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Authors: Levente Szeredi, Ádám Dán, Péter Malik, Szilárd Jánosi and Ákos Hornyák

Abstract

An epizootic caused by a new orthobunyavirus called Schmallenberg virus (SBV) was recognised in European ruminants in 2011 and 2012. The re-emergence of the infection was reported in several countries in the subsequent years. Although the main clinical sign of SBV infection is abortion, the impact of SBV in natural cases of abortion in domestic ruminants had not been systematically examined before this study. The aim of the study was to investigate the role of SBV infection and to compare it to the importance of other causes of abortion by examining 537 natural cases of abortion that had occurred between 2011 and 2017 in Hungary. The cause of abortion was determined in 165 (31%) cases. An infectious cause was proved in 88 (16%) cases. SBV infection was found only in a total of four cases (0.8%) using real-time polymerase chain reaction. Three of them proved to be inapparent SBV infection, and one case was attributed to SBV-induced abortion by detecting non-purulent encephalitis and SBV nucleoprotein by immunohistochemistry in a brain tissue sample. According to the results, SBV played a minor role in natural cases of domestic ruminant abortion in Hungary during the 7-year period following the first SBV outbreak in 2011.

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Authors: Barbara Ujvári, Levente Szeredi, László Pertl, Gergely Tóth, Károly Erdélyi, Szilárd Jánosi, Tamás Molnár and Tibor Magyar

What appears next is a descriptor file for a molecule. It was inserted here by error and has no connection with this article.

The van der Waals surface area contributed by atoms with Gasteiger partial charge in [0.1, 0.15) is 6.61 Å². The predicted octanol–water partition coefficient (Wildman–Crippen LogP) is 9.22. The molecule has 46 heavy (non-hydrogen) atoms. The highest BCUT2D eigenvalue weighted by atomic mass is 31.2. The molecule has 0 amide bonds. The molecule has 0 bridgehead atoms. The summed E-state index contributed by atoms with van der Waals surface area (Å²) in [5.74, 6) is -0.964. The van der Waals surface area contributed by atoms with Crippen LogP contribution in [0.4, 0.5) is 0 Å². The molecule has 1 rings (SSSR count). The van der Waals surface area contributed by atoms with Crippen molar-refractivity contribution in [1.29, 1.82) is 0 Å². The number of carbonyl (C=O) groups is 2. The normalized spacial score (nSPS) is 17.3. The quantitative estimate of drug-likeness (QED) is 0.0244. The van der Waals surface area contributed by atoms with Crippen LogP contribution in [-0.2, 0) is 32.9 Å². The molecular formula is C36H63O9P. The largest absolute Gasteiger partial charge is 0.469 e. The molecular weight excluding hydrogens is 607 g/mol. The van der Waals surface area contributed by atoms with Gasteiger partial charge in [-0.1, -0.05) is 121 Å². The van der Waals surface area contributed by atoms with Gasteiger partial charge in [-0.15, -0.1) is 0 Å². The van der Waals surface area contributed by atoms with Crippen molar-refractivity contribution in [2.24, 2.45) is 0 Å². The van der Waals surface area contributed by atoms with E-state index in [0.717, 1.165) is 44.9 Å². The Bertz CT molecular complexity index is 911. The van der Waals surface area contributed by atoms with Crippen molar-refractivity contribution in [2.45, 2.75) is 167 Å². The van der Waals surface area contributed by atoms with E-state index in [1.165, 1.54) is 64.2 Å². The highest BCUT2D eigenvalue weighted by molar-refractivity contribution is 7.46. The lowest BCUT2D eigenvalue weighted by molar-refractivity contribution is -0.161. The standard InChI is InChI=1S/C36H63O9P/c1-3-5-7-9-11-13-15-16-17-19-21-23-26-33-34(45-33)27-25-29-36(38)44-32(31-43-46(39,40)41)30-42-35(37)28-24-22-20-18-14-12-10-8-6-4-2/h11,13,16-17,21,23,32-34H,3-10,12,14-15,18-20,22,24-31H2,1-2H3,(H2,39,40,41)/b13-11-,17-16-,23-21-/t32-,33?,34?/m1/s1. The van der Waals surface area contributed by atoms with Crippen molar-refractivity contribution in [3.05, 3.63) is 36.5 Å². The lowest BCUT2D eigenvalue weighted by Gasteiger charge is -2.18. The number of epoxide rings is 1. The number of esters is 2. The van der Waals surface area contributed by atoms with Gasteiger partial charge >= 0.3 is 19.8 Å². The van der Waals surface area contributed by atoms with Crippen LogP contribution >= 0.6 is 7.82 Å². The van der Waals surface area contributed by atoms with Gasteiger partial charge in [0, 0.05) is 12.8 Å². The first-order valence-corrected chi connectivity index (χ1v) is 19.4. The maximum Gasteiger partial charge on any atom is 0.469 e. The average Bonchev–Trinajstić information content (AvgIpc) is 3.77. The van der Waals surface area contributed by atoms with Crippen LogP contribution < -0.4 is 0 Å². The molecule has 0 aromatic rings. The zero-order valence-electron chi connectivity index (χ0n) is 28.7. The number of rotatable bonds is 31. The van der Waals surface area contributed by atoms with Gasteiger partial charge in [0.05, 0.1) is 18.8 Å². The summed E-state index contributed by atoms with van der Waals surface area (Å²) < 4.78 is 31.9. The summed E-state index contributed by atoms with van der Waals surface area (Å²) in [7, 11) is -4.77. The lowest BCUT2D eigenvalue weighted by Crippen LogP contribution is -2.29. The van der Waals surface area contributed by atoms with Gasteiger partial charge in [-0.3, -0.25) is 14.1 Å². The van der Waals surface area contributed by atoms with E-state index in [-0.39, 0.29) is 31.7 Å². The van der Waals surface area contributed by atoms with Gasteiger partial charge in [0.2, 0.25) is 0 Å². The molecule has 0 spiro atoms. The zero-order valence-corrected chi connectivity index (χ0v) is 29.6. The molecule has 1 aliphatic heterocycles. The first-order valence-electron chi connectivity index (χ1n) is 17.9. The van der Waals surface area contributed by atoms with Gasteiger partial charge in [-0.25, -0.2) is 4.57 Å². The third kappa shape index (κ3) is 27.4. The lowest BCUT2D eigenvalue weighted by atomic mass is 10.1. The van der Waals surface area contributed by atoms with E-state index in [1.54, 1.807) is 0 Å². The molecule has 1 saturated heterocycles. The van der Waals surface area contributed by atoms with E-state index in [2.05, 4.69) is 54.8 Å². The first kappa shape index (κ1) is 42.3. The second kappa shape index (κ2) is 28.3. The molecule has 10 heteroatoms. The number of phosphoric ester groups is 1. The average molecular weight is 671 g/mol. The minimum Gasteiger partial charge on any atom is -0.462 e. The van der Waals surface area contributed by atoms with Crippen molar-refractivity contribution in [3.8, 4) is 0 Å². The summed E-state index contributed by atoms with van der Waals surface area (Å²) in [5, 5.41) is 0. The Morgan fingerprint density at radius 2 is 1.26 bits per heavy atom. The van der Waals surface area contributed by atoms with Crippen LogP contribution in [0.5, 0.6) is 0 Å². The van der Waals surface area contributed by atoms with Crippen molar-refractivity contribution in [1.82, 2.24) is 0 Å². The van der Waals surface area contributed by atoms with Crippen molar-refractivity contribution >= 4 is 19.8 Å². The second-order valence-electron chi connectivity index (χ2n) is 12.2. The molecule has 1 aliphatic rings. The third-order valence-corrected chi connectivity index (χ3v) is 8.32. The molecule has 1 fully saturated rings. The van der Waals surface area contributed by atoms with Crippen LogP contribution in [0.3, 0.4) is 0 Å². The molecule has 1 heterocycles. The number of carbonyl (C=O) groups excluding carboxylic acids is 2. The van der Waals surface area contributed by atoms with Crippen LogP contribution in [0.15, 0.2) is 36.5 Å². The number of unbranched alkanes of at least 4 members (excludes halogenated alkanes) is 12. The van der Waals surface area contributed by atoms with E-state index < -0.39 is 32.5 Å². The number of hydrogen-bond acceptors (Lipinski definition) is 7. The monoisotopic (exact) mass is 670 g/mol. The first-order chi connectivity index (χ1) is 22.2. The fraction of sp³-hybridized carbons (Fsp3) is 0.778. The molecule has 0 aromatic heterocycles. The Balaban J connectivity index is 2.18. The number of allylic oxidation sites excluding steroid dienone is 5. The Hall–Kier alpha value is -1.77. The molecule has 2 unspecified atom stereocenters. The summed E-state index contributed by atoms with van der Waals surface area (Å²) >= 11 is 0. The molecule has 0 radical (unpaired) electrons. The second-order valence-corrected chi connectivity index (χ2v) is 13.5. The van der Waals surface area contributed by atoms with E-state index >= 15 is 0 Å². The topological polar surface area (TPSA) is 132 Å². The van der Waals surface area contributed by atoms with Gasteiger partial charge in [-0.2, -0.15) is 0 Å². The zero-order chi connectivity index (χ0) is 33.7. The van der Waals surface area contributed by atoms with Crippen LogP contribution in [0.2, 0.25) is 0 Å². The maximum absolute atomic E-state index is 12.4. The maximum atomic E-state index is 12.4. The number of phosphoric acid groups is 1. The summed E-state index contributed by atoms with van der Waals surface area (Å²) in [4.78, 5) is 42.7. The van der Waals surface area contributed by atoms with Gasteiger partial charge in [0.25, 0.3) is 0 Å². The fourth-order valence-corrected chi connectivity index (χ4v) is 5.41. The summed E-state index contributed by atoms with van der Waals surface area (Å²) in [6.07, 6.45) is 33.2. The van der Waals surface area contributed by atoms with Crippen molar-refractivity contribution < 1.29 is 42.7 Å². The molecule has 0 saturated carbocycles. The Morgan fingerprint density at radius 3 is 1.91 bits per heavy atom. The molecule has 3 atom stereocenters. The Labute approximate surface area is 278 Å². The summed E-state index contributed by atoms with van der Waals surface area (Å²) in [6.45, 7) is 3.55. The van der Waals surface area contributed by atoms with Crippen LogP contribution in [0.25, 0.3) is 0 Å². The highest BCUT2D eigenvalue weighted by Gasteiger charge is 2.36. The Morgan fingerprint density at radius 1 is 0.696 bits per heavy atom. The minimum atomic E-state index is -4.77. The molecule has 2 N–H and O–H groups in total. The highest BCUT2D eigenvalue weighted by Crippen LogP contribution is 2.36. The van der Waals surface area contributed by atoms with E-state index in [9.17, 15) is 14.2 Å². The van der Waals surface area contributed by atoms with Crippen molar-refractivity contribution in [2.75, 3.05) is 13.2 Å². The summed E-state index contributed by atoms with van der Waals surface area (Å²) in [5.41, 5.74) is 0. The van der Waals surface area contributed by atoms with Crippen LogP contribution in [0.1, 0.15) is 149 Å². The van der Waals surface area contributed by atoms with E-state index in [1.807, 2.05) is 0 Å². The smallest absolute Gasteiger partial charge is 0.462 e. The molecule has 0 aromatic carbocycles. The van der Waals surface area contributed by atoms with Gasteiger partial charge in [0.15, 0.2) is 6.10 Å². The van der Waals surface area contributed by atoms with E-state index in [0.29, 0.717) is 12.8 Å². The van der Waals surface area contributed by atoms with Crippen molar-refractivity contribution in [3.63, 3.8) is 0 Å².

This is the first report of Pasteurella multocida type B in Hungarian pigs. This disease was observed in backyard-raised pigs in three households within a small area. Neither the source of the infection nor the epidemiological connection between any of the premises could be determined. The most consistent lesion was dark red discolouration of the skin of the ventral neck and brisket, with accompanying oedema and haemorrhages. The morbidity was low and lethality relatively high, with three dead (50%) and two euthanised (33%) out of six affected animals. A total of three isolates of P. multocida (P55, P56 and P57) were cultured from these cases and examined in detail. These were identified as P. multocida ssp. multocida biovar 3. All were toxA negative and belonged to serotype B:2. Multilocus sequence typing was used to assign these to a new sequence type (ST61) that is closely related to other haemorrhagic septicaemia causing strains of P. multocida regardless of the host. M13 polymerase chain reaction and virulence-associated gene typing also show that type B strains form a highly homogeneous, distinct phylogenic group within P. multocida.

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